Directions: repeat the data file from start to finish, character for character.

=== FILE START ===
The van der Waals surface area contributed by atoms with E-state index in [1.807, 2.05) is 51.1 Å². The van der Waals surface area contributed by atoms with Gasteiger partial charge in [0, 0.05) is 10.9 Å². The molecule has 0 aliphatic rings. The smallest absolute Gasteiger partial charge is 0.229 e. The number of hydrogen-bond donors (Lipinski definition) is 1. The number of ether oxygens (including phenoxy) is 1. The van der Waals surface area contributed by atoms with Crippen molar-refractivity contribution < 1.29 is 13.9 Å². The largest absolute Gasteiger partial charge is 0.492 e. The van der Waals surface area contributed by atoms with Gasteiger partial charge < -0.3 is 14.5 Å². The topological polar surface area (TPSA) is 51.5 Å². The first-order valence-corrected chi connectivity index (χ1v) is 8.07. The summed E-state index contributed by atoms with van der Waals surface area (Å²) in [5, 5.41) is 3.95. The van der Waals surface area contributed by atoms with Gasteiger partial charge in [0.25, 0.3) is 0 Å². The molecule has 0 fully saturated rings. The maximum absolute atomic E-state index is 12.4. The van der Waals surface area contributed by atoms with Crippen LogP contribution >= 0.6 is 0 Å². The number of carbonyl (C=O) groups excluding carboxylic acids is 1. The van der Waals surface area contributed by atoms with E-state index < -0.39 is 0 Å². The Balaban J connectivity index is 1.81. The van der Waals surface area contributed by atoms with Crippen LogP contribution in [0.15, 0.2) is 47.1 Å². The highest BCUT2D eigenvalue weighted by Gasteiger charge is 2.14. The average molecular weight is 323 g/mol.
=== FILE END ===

The van der Waals surface area contributed by atoms with E-state index in [1.807, 2.05) is 51.1 Å². The van der Waals surface area contributed by atoms with Gasteiger partial charge in [0, 0.05) is 10.9 Å². The molecule has 0 aliphatic rings. The smallest absolute Gasteiger partial charge is 0.229 e. The number of hydrogen-bond donors (Lipinski definition) is 1. The number of ether oxygens (including phenoxy) is 1. The van der Waals surface area contributed by atoms with Crippen molar-refractivity contribution < 1.29 is 13.9 Å². The largest absolute Gasteiger partial charge is 0.492 e. The van der Waals surface area contributed by atoms with Gasteiger partial charge < -0.3 is 14.5 Å². The topological polar surface area (TPSA) is 51.5 Å². The first-order valence-corrected chi connectivity index (χ1v) is 8.07. The summed E-state index contributed by atoms with van der Waals surface area (Å²) in [5, 5.41) is 3.95. The van der Waals surface area contributed by atoms with Gasteiger partial charge in [0.25, 0.3) is 0 Å². The molecule has 0 fully saturated rings. The maximum absolute atomic E-state index is 12.4. The van der Waals surface area contributed by atoms with Crippen LogP contribution >= 0.6 is 0 Å². The number of carbonyl (C=O) groups excluding carboxylic acids is 1. The van der Waals surface area contributed by atoms with E-state index < -0.39 is 0 Å². The Balaban J connectivity index is 1.81. The van der Waals surface area contributed by atoms with Crippen LogP contribution in [0.15, 0.2) is 47.1 Å². The highest BCUT2D eigenvalue weighted by Gasteiger charge is 2.14. The average molecular weight is 323 g/mol.